Tim Bradley, Prime for the 147 Pound Pool

By Coach Tim Walker - I'd like to invite you all to add me as a friend on my new MySpace account ( coachtimwalker). It would be appreciated as I currently have no friends, LOL.

On to business. If you follow boxing at all, then you know his name, Timothy Bradley (25-0-0 KOs 11), the current WBO light welterweight world champion. To say he is talented, slick and full of heart is an understatement.. To not include him on a short list of the world's best boxers would be a travesty. Still, ultra-fame, the kind experienced by fighters he considers his equal, has yet to ensconce onto the well-schooled Bradley. He takes a huge step towards righting that ship on July 17, when he faces teak-tough undefeated banger, welterweight, Luis Carlos Abregu (29-0-0 KOs 23).

Many fighters nearing where Bradley is in his career would be looking to face less risky opposition, but Bradley is cut from a different grade of stock, and old school stock. The kind of pedigree that doesn't hide behind clichés, management and promoters to distance himself from the decisions to face or not face upper level fighters. Bradley really means it when he says he wants to fight the best out there, and it is evidenced in the competition he has faced, and the competition he intends to keep facing.

He got his first taste of a world title in May 2008 but before there was pro success, there was a solid amateur career. Bradley picked up boxing gloves at the age of 10. He amassed a two national championships and earned a #3 national ranking in a 140 bout career. As an amateur, he faced big names on a regular basis. Many of those fighters have embarked on successful professional careers as well. Names such as Andre Berto (26-0-0 KOs 20), Vanes Martirosyan (27-0-0 KOs 17), Alfredo Angulo (18-1-0 KOs 15), Juan McPherson (7-0-0 KOs 4), Vaughn Alexander (5-0-0 KOs 4) and many others. Taking on this early formidable competition is at least attributable to his desire and willingness to face anyone. He knows he can compete against them, and he feels he can beat them.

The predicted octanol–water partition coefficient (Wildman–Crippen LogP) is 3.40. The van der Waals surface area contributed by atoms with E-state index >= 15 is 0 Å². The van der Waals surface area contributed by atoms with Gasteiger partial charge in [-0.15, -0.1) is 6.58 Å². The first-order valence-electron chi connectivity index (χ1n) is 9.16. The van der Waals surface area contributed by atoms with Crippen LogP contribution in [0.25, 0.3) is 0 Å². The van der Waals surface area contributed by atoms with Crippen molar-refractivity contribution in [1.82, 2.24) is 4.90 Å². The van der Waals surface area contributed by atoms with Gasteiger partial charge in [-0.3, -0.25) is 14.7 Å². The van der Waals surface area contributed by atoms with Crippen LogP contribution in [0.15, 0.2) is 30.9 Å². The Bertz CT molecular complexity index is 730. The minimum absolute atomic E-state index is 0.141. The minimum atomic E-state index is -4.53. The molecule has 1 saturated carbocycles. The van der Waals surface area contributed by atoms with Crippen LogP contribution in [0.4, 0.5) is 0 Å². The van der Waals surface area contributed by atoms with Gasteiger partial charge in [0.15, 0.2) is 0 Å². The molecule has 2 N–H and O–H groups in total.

In 2008, he battled Junior Witter to a hard-nosed split decision win, capturing the WBC light welterweight title in the process. Fighting from the underdog spot, Bradley gave Witter all he could handle, knocking him down in the 6th round via an overhand right. The tough fights didn't stop there. Edner Cherry, Kendall Holt, Nate Campbell and Lamont Peterson share common space on Bradley's resume. That is, none of them have managed to beat him. The quality of those opponents is proven in their combined record, 145-13-5. His metal is further evidenced in his desire to face them though each was dangerous in their own right and possessed higher knockout ratios than he does.

Typically, when a fighter makes the move up in weight, questions arise concerning whether he will be able to maintain his speed and power. That may not be the appropriate question for Bradley who packs a lot of muscle onto his 5'-6" light welterweight frame. The move to 147 will allow him to eat more regularly and not dehydrate himself. Thus, allowing him to focus more on training and less on cutting weight. The benefits of being able to fully eat while training is evidenced in the performance of another current welterweight champion, who shall for the purposes of this article remain nameless.

Bradley's move up is not fully unexpected but is a bit interesting. The choice of his next opponent, Luis Abregu, isn't shocking either but is equally interesting. We have become accustom to him taking on bigger challenges but Abregu is no slouch. There are a doubtful few concerning Timothy Bradley's ability, because he seemingly lacks knockout power. This is thoroughly unfair. It is no easy task to knock out a man. Most of the time, if you go into the boxing ring looking for a knockout you can't fight it, and when it does happen you stumble upon it. Walter Bagehot, writer of the classic book, The English Constitution, spoke a very fitting quote. He said, "The greatest pleasure in life is doing what people say you cannot do." Let's see if Bradley can prove his naysayers wrong and firmly affix his moniker to the growing list of supreme welterweights.

Coach Tim Walker can be contacted via email at, his personal blog at, or his new myspace at Please feel free to make comments, ask questions or suggest fighters for Monthly Stud and The Project.

Article posted on 22.05.2010

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